Media is everywhere. Although cliché, we are constantly bombarded, knowingly or not, with information and messages that they carry; in our homes and workplaces, in stores, in every site we visit, in the transportation that we use. Media unarguably is powerful; it shapes cultures, it forms opinions. The problem lays not in all media, but the mainstream media that scarily possesses almost the whole media pie! 80 % is owned by 5 big companies, run or owned, by white men! This is shocking if one thinks these numbers. Where is the diversity in that? Is there any?
No different voices or different approaches on news and topics. Same voices are constantly heard and the images they portray, especially to young girls, are not diverse either. As Rebecca Richards Bullen says, “Girls as passive, boys as active, boys with trucks and super heroes, girls with Barbies, dollhouses and kitchens: constantly interpreting these social messages, youth are trying to fit into the stereotypical gender messages showing traditional roles of men and women.” Unfortunately no female voices or minorities, in general, are proportionally represented, despite the fact that we are the majority of the population. In the Youth Media Reporter’s article, Barbara Wiener says, “Although half our population are girls and women, less than one quarter of them are in positions to make major decisions. That seems odd. Or maybe not, if you understand how rarely girls are supported to share their perspective.”
This false female representation follows in the news media industry where the picture is not painted any differently. Women occupy mostly inferior positions and rarely are decision makers. What they are wearing is more important than what they are saying. As Michelle Filgate says, (referring to Katie Couric,) in an article in The Women’s Media Center, “I fielded countless public viewer e-mails in her first few weeks on air where people would write in about what she was wearing.” The women journalists are mostly for the “lighter” news and the white males are more likely to provide us with the “heavy” news such as political and economic topics. Examples of women that excel do exist, but sadly, are few and not represented in diverse areas like they should be. Women like Diana Sawyer or Katie Couric are simply exceptions and not enough to fill the huge gap. The lack of female voices, our misrepresentation, combined with the need for “real” news, adds to the necessity for more alternative media! The need for minority representation is apparent.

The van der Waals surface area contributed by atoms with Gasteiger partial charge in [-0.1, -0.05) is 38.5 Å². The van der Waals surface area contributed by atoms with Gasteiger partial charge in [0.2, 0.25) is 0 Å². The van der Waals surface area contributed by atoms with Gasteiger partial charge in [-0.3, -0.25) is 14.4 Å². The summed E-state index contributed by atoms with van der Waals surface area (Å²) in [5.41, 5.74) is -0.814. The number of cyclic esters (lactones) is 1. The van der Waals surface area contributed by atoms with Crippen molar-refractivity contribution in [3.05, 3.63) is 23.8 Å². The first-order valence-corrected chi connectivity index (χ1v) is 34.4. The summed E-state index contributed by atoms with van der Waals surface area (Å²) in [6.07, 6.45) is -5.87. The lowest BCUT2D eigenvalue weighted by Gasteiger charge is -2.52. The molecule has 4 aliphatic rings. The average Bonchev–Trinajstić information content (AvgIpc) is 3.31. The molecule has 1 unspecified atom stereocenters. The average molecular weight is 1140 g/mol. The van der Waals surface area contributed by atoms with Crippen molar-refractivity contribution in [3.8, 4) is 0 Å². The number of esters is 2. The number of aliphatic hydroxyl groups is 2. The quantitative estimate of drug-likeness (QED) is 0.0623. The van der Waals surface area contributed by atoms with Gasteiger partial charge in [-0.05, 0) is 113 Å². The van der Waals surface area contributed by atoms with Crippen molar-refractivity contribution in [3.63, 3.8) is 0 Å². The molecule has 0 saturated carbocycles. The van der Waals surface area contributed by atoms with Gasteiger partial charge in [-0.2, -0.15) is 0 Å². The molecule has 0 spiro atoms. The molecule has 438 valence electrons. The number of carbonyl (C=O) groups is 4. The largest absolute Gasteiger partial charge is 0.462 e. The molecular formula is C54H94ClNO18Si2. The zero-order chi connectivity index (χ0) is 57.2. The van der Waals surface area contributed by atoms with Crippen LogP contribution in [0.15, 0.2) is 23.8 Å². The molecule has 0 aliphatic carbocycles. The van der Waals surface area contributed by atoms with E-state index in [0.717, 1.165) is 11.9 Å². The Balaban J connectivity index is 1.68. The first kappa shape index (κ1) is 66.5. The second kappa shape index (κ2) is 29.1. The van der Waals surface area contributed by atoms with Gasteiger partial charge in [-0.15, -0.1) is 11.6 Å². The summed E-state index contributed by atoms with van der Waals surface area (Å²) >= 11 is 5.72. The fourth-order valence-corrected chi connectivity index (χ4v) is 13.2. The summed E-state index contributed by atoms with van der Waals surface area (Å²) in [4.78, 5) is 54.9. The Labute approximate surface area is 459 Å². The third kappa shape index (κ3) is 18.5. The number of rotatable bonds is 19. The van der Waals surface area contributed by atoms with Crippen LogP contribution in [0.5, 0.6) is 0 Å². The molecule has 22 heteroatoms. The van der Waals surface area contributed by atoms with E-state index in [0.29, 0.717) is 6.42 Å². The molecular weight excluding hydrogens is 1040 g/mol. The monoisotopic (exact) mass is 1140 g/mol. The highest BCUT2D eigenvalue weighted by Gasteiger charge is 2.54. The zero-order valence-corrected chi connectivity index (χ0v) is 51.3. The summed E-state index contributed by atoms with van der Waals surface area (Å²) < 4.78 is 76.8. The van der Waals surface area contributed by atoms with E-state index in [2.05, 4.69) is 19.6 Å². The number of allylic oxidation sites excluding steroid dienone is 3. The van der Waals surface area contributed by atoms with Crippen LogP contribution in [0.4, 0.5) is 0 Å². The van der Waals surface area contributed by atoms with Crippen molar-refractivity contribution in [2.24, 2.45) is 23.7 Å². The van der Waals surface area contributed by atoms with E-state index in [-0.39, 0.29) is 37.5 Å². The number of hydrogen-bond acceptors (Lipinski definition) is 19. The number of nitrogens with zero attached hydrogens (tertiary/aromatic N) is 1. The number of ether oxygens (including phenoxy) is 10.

Mona Eltahawy is an alternative voice. She is a voice to be heard! Mona Eltahawy is a freelance Egyptian journalist that currently lives in New York. She is an award-winning columnist and was the first Egyptian journalist to live and work for a western news agency in Israel. (Mona Eltahawy’s website) She is a lecturer, who whenever is asked to give speeches in colleges, forums etc or simply comment, she openly condemns the hypocrisy that we all encounter around us. She uses her voice to speak for all the “voiceless” people, especially women. As a Muslim woman and as a columnist on Arab-Muslim issues, she addresses problems that women face with emphasis in the Islamic world. She strives to eliminate stereotypes that do exist for people of the Islamic faith. As she states, “Confusion is a great tool against stereotypes.” To that she adds, “I want to challenge the average news viewer, but not only them.” She wants to challenge both sides; stereotypes that exist for Muslims in the American world, and the stereotypes that also exist for Americans in the Arab world. As an activist and feminist, Mona Eltahawy is a loud, fearless person that does not avoid conflict and speaks her mind against anyone and everywhere! Voices like hers are what we need. People like Mona Eltahawy should be example for young girls to lookup to and follow.
As she states, ‘She connects with the world through social media.” She blogs, she is on Facebook, she Twitters (she says, “Twitter connects me to everything I care about and Twitter is ruining my life, I’m a Twitterholic!)
Check her Website….Follow her on Twitter….”Like” her on Facebook….Read her Blog!!!